general public, since members of the public are known to access this report especially frequently on the
Internet;

3. Considers it necessary for the information policy of Community bodies in relation to the right of
citizens to petition the European Parliament (cf. Article 44 of the Charter of Fundamental Rights of the
European Union) and complaints to the Ombudsman (cf. Article 43 of the said Charter) to be improved;

4. Considers it necessary to work towards the incorporation of the Charter of Fundamental Rights into
the Treaty with a view to enhancing the rights of the citizens of Europe to petition the European Parlia-
ment and to make complaints to the European Ombudsman;

5. Shares the Ombudsman’s view that specialist cooperation with Parliament’s Committee on Petitions,
on which the protection of citizens’ rights anchored in Community law crucially depends, must be further
strengthened, possibly by active input from the Ombudsman in those cases where the Community institu-
tions and bodies are involved;

6. Points out that the Ombudsman’s always meticulously prepared specialist reports promote and facili-
tate Parliament’s legislative work, in particular the special report on selection procedures for European
Union officials (C5-0082/2000) (1) or that on the Code of Good Administrative Conduct (C5-0438/2000);

7. Considers that the Ombudsman should apply the principles in the code of good administrative
behaviour in examining whether there is maladministration, so as to give effect to the citizens’ right to
good administration in Article 41 of the Charter of Fundamental Rights of the European Union;

(1) OJ C 371, 22.12.1999, p. 12.


21.3.2002 EN Official Journal of the European Communities C 72 E/331

Thursday 6 September 2001

8. Notes that the majority of the Ombudsman’s investigations have been against the Commission,
although the number of complaints must objectively be considered as small when set against the European
Commission’s function as the administrative body of the Union responsible for processing the full range of
Community policies;

9. Draws attention to the need, having regard specifically to the small number of complaints that the
Ombudsman concludes with critical remarks, to ensure that the competent Community authorities act
within a reasonable deadline to correct the maladministration for which they have been reprimanded;

10. Calls on the Ombudsman to continue the welcome trend set in previous years by further reducing
the response-time for processing complaints;

11. Urges the Ombudsman to cooperate with Parliament in the matter of the re-drafting of the Inter-
Institutional Agreement with the Commission and the Council on the processing of petitions and com-
plaints;

12. Would welcome agreement by the Ombudsman to submit a special report on the confidentiality of
documents in the possession of Community authorities, having due regard to the procedure laid down in
Annex VII to the European Parliament’s Rules of Procedure ‘for the consideration of confidential docu-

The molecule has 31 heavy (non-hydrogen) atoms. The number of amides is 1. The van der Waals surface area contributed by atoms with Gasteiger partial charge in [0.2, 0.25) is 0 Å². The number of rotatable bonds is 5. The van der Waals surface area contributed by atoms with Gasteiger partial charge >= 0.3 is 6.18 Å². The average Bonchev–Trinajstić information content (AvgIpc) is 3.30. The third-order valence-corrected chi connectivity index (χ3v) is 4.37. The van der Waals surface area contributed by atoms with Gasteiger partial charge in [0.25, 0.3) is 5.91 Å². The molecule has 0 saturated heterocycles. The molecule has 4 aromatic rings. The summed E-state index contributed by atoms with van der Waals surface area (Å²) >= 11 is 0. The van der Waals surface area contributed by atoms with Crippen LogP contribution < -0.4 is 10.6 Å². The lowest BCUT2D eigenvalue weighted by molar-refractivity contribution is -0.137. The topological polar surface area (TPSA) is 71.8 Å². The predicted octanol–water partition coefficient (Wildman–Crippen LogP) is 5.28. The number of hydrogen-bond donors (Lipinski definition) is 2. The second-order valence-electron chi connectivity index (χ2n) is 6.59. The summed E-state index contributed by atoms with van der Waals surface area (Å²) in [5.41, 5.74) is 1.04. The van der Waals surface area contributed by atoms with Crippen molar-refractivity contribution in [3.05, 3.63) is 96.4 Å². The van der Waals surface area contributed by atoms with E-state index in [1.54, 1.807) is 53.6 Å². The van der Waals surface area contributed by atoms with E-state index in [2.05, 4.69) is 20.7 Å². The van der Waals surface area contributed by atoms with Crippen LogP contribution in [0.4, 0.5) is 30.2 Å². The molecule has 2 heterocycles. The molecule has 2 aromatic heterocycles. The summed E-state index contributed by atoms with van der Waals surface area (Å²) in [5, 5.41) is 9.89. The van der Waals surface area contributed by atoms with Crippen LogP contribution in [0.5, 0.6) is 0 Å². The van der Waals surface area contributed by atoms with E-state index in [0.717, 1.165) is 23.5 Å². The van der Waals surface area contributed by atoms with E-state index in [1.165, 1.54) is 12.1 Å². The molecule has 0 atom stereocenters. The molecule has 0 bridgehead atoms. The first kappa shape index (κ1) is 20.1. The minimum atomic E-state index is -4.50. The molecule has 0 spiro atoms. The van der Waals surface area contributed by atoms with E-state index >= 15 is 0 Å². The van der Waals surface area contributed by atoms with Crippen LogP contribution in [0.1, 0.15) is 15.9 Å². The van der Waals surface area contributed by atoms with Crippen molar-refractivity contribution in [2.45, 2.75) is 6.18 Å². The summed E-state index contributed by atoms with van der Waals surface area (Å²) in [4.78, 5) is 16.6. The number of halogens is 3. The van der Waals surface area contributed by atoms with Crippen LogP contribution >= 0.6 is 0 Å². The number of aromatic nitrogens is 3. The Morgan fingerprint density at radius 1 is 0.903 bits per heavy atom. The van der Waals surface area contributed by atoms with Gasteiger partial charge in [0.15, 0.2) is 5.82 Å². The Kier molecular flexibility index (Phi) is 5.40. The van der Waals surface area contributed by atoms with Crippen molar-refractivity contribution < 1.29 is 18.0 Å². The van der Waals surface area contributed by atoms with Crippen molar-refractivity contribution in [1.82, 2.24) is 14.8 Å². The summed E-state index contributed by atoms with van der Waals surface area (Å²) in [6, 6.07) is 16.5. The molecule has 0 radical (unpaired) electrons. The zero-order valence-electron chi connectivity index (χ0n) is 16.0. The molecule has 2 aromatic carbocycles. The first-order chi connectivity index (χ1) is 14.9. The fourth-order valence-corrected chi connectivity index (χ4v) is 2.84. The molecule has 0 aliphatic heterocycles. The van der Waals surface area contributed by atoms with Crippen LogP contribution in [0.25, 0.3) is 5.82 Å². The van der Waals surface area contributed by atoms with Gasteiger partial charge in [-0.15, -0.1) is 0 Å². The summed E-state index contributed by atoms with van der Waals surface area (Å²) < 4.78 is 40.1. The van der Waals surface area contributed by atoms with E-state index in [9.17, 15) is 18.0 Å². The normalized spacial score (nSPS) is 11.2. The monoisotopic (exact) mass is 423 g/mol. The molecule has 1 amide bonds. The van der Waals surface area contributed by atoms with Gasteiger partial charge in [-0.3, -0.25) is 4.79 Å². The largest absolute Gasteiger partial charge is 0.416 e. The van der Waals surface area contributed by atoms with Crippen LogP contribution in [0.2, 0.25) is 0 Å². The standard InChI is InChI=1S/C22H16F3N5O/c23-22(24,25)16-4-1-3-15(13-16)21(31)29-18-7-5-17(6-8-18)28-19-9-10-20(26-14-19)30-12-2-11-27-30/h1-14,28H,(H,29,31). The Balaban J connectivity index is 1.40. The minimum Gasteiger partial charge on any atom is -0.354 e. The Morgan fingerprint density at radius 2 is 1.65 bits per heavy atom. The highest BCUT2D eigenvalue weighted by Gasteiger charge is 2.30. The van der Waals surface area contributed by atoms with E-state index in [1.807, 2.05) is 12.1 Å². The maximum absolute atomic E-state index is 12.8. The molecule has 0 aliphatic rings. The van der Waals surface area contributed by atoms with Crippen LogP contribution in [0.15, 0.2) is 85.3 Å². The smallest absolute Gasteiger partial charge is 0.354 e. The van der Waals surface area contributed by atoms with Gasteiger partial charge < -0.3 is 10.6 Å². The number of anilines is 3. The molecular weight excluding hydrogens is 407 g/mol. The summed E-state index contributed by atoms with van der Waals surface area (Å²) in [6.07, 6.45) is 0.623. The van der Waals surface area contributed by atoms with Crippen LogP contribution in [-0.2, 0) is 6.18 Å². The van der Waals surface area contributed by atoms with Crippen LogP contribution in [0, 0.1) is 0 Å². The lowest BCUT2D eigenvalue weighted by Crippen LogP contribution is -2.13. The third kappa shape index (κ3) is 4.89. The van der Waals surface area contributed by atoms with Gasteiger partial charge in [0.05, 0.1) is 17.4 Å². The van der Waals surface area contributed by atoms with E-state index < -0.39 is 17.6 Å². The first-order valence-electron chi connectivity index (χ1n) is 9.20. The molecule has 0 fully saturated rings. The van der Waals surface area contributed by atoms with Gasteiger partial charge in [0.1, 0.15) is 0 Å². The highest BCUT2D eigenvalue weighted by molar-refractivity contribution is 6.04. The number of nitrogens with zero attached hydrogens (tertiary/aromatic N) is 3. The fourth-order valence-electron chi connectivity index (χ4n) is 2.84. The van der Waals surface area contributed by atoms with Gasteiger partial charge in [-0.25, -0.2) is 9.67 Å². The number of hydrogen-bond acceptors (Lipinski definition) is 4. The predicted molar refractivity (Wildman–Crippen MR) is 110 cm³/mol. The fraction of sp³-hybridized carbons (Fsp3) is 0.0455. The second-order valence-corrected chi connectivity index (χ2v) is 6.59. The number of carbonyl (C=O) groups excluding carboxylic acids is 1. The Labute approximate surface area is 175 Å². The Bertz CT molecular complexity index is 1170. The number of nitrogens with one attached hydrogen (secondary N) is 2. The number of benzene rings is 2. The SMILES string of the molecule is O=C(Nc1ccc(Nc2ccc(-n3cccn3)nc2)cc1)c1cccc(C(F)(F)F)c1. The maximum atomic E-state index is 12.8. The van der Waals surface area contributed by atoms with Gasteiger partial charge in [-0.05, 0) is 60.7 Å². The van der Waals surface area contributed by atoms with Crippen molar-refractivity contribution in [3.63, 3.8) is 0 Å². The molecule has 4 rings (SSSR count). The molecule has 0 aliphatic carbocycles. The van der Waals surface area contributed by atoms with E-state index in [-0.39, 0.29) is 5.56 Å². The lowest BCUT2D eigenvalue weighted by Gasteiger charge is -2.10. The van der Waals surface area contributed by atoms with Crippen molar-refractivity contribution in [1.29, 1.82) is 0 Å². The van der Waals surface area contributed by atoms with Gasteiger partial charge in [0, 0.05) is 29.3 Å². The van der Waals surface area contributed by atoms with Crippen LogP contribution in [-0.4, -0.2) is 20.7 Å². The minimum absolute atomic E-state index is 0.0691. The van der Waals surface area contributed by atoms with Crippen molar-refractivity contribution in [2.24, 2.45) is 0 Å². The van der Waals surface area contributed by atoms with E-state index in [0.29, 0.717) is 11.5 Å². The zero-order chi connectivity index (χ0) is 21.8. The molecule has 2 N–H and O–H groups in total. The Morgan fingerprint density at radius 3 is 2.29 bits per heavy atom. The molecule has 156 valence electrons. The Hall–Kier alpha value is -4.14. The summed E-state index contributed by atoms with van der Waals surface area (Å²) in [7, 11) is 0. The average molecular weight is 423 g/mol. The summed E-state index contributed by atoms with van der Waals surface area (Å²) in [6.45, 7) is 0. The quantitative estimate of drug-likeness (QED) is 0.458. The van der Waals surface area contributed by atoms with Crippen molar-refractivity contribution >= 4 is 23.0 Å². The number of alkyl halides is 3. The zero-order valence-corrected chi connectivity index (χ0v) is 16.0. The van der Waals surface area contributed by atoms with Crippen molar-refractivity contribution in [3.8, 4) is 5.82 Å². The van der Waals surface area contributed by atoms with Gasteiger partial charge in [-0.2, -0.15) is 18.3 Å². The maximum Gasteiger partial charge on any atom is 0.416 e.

ments communicated to the European Parliament’;

13. Encourages the Ombudsman to work towards ensuring that those countries that seek accession to
the European Union will establish their own offices of Ombudsman to penalise maladministration;

14. Instructs its President to forward this resolution and the report of the Committee on Petitions to the
European Ombudsman, all bodies and institutions of the European Union, the governments and parlia-
ments of the Member States and national Ombudsmen or equivalent counterparts.

10. Code of Good Administrative Behaviour

A5-0245/2001

European Parliament resolution on the European Ombudsman’s Special Report to the European
Parliament following the own-initiative inquiry into the existence and the public accessibility, in
the different Community institutions and bodies, of a Code of Good Administrative Behaviour
(C5-0438/2000  2000/2212 (COS))

The European Parliament,

 having regard to the Special Report from the European Ombudsman (C5-0438/2000),

 having regard to Article 195 of the EC Treaty on the duties of the European Ombudsman,

 having regard to Rule 47(1) of its Rules of Procedure,

 having regard to the report of the Committee on Petitions and the opinions of the Committee on
Citizens’ Freedoms and Rights, Justice and Home Affairs and the Committee on Legal Affairs and the
Internal Market (A5-0245/2001),

A. whereas it is of the utmost importance that the same Code of Good Administrative Behaviour applies
to all European institutions, bodies and agencies,

B. whereas provisions should be introduced to cover special situations and derogations (most notably for
preserving security for actions of bodies or institutions where those actions depend on maintaining a
higher level of security),

1. Calls on the European Commission to submit an appropriate proposal for a regulation containing a
Code of Good Administrative Behaviour based on Article 308 of the Treaty establishing the European
Community;